Living better with heart failure by changing what you eat

September 24, 2013

Diet can dramatically lower hypertension and improve heart function in patients with a common type of heart failure, according to research presented at today's Heart Failure Society of America meeting in Orlando, Fla.

After 21 days of following a low-sodium Dietary Approaches to Stop Hypertension (DASH) eating plan, patients saw a drop in blood pressure similar to taking anti-hypertension medicine.

"Our work suggests diet could play an important role in the progression of , although patients should always talk to their doctor before making major dietary changes," says Scott Hummel, M.D., cardiologist at the University of Michigan Frankel Cardiovascular Center.

"We're excited to confirm these results in longer-term studies that also help us understand the challenges patients face when they try to improve their eating habits."

Heart failure with preserved , or "diastolic" heart failure, happens when the heart becomes stiff and does not pump out enough blood. The condition is found in more than half of older adults with heart failure. Although taking diuretics to help the body get rid of extra fluid is useful, this type of heart failure has no standard treatment.

The , most of them in their 60s and 70s, agreed to keep and eat only the meals prepared for them in the metabolic kitchen at the University of Michigan Clinical Research Unit.

The meals, which could be picked up and heated at home, matched the DASH diet eating plan, which is high in potassium, magnesium, calcium and antioxidants and is recommended for hypertension treatment by the National Institutes of Health and the American Heart Association.

The study diet also contained a daily sodium intake of no more than 1,150 milligrams. That's much lower than what adults in the United States usually eat – about 4,200 mg a day for men, and 3,300 mg a day for women.

Doctors have long known that the low-sodium DASH diet can lower blood pressure in salt-sensitive patients.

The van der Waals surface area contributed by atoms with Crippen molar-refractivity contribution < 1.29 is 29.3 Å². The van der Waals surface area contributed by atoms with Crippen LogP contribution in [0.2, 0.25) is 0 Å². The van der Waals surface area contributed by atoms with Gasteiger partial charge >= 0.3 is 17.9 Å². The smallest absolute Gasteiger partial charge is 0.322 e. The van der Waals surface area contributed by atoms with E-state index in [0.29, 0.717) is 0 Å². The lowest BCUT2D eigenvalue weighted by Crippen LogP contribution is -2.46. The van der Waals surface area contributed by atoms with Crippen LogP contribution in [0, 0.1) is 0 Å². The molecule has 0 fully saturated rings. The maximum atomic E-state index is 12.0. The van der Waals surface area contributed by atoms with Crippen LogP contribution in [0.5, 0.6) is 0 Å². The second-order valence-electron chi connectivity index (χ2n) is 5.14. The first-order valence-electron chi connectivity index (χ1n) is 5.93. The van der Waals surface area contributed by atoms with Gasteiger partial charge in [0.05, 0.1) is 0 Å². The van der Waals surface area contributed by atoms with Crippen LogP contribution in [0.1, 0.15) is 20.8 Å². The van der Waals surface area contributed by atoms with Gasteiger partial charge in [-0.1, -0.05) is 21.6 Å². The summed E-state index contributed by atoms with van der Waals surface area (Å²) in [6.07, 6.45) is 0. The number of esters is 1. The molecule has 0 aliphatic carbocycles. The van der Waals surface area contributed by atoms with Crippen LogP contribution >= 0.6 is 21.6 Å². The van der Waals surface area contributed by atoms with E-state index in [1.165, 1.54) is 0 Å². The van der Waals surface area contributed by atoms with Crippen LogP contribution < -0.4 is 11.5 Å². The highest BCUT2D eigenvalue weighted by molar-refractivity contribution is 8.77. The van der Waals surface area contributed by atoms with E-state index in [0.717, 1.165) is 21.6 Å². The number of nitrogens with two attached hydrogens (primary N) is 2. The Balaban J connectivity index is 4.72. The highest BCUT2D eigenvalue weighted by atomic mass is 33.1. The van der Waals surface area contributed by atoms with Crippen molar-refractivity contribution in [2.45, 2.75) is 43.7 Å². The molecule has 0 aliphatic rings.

The U-M study, although small, showed the DASH diet can improve left ventricular relaxation and reduce diastolic chamber stiffness, meaning a more efficient transfer of blood between the heart and arteries, Hummel says.

Explore further: Drug may improve outcomes after heart attack

More information: circheartfailure.ahajournals.o … MD8S1Czj&keytype=ref

Related Stories

Drug may improve outcomes after heart attack

March 12, 2013
The prescription drug eplerenone appears to reduce the risk of cardiovascular mortality and heart failure after a heart attack by more than one-third, according to research presented today at the American College of Cardiology's ...

Digoxin use associated with higher risk of death for patients diagnosed with heart failure

September 20, 2013
Digoxin, a drug commonly used to treat heart conditions, was associated with a 72 percent higher rate of death among adults with newly diagnosed systolic heart failure, according to a Kaiser Permanente study that appears ...

Elevated blood pressure increasing among children, adolescents

July 15, 2013
The risk of elevated blood pressure among children and adolescents rose 27 percent during a thirteen-year period, according to new research in the American Heart Association journal Hypertension.

Studies support population-based efforts to lower excessive dietary sodium intakes

May 14, 2013